A CRITICAL REIVEW OF A FAR CRY FROM FREEDOM By Lloyd Hogan We think that history must be a precise description of a people''s activities within the context of the political economy(economies) in which they subsisted and survived and... See more
A CRITICAL REIVEW OF

A FAR CRY FROM FREEDOM

By Lloyd Hogan

We think that history must be a precise description of a people''s activities within the context of the political economy(economies) in which they subsisted and survived and maintained their defining characteristics as a distinctive population during a specified period of time in the past. The elements of such description cannot be randomly selected facts, nor results of a fishing expedition, nor deliberate choice of data to support a ruling class bias. The selection must be conditioned by a specific descriptive hypothesis which serves as a conceptual framework of the study and which therefore dictates the nature of the facts to be collected by the historian. It is to be emphasized, that the historian, in the spirit of the scientific method, must bend all his efforts towards uncovering critical data to disprove the conceptual hypothesis that frames his work.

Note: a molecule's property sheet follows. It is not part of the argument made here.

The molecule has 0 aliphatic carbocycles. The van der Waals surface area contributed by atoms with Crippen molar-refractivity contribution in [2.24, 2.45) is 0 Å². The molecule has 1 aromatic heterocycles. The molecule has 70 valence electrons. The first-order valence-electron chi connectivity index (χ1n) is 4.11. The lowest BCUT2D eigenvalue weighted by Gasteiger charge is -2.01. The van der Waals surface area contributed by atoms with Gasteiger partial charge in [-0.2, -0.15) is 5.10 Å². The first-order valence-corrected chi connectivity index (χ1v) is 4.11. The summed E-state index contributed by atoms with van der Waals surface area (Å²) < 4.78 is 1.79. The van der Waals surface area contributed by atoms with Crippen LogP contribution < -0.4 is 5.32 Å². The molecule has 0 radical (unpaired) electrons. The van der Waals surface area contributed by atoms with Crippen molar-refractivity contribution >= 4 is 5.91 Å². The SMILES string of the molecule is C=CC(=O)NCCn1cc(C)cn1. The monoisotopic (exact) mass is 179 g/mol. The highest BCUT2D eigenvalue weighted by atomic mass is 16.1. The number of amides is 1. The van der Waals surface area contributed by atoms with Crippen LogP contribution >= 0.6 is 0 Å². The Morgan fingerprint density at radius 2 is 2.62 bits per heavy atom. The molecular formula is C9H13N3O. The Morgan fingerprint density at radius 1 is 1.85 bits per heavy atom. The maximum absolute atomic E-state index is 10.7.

Stewart "fesses" up to the challenge of the historian. He vows in his book to present a more accurate account of the facts that occurred to people of African American descent in New York State during the last two centuries. To accomplish his mission he postulates a two-pronged descriptive hypothesis to give conceptual framework and substance to his study as well as to dictate the facts that need to be uncovered:

The system of slavery as practiced in New York State

was more Humane than the system which prevailed in the

southern states of the United States.

New York State officially abolished its system of

slavery significantly earlier than its abolition in the

Southern United States.

The book is organized around three main topics. First it deals with the origin and promulgation of the enslavement of African Americans in New York State. He shows this to be a significant aspect of the same process of Western European slaving operations in Africa and the transport of the African captives across the Atlantic into slavery in the new world.

Second, he deals with the development of a system of slavery in New York under both the Dutch and the British colonial administrations. In both cases the system of slavery was imposed with all the canonical attributes of this sordid socio-economic mechanism.